It also claims more refinement and a quieter cabin thanks to a 30 percent expansion of silencing insulation in the floor. Acoustic-type glass is used for the windshield, and the available panoramic moonroof is redesigned to help reduce wind noise, even with the moonroof open. Better engine mounts and a revamped exhaust system contribute to reduced vibration, Toyota says.
Features: Highlander is marketed to a style-conscious audience willing to sacrifice the greater utility of a minivan for the hipper image of a crossover SUV. That audience isn’t acutely price-sensitive, allowing Toyota to equip Highlander with a rather generous range of amenities.
For 2014, Highlander’s interior utilizes more premium materials, with most models featuring contrasting seat stitching. All 2014 Highlanders have a soft-touch instrument panel. Silver-painted, satin, and chrome-plated accents are new throughout the cabin with woodgrain trim on the dashboard and doors.
Upgraded fabrics, available smooth and perforated leather-trim upholstery, and a leather wrapped steering wheel and shift knob return as standard or optional, depending on model. Available ambient lighting and adoption of a high-quality knit roof lining and available second-row sunshades add to the upgraded cabin environment.
New available safety features include rear-parking sonar, blind-spot monitor, lane-departure warning, rear-cross-traffic alert, and a pre-collision system.
Additional available convenience features include high-beam headlights that automatically dim for oncoming traffic, adaptive cruise control, pushbutton ignition, driver’s seat memory, heated and ventilated front seats, heated second-row captain’s seats, and a heated steering wheel.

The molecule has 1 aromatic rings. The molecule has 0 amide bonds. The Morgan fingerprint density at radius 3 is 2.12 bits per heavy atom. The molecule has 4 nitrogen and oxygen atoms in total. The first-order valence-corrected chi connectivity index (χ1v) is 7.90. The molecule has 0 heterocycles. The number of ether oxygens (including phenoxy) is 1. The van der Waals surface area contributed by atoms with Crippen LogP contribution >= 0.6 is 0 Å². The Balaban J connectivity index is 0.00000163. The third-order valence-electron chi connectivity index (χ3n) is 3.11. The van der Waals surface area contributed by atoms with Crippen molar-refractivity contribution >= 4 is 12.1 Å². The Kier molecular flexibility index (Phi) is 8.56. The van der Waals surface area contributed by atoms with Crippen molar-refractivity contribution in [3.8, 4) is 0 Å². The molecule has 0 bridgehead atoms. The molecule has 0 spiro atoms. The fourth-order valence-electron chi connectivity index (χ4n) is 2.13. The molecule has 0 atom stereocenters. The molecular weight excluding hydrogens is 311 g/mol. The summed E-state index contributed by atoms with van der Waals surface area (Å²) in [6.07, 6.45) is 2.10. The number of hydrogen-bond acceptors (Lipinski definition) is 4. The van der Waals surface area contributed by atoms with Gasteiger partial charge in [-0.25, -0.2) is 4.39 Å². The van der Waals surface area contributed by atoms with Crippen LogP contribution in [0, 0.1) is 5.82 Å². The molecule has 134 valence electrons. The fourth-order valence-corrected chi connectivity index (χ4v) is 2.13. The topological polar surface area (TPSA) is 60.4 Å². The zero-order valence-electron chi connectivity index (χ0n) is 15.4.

The standard infotainment system is upgraded for 2014, with all Highlanders getting Toyota’s Entune multimedia system. Entune groups popular mobile apps and data services access via a Bluetooth- or USB-connect onboard smartphone. Entune’s features are operated using controls or voice recognition. Bing, iHeartRadio, MovieTickets.com, OpenTable, and Pandora are among the mobile apps. Entune data services include a fuel price guide, sports scores, stocks, traffic and weather.
Toyota’s Display Audio system with a 6.1-inch touchscreen with Bluetooth and voice recognition is also standard. An eight-inch touchscreen navigation system and premium audio with 12 JBL speakers also is available.
The available DVD rear-seat-entertainment system is upgraded with an RCA coaxial input terminal at the rear of the center console to allow connection of external devices such as gaming systems.
2014 Toyota Highlander Prices back to top
Toyota had not released 2014 Highlander prices in time for this review, but they not apt to wander far from the range established by recent Highlanders. Expect a base-price range for the 2014 Toyota Highlander of $30,000-$41,000 for gas models and $42,000-$48,000 for the Hybrids.
(Estimated base prices in this review include the manufacturer’s mandated destination fee; Toyota’s fee for the 2013 Highlander was $845. Note that the destination fee for Toyotas sold in some Southeast and Gulf states may vary.)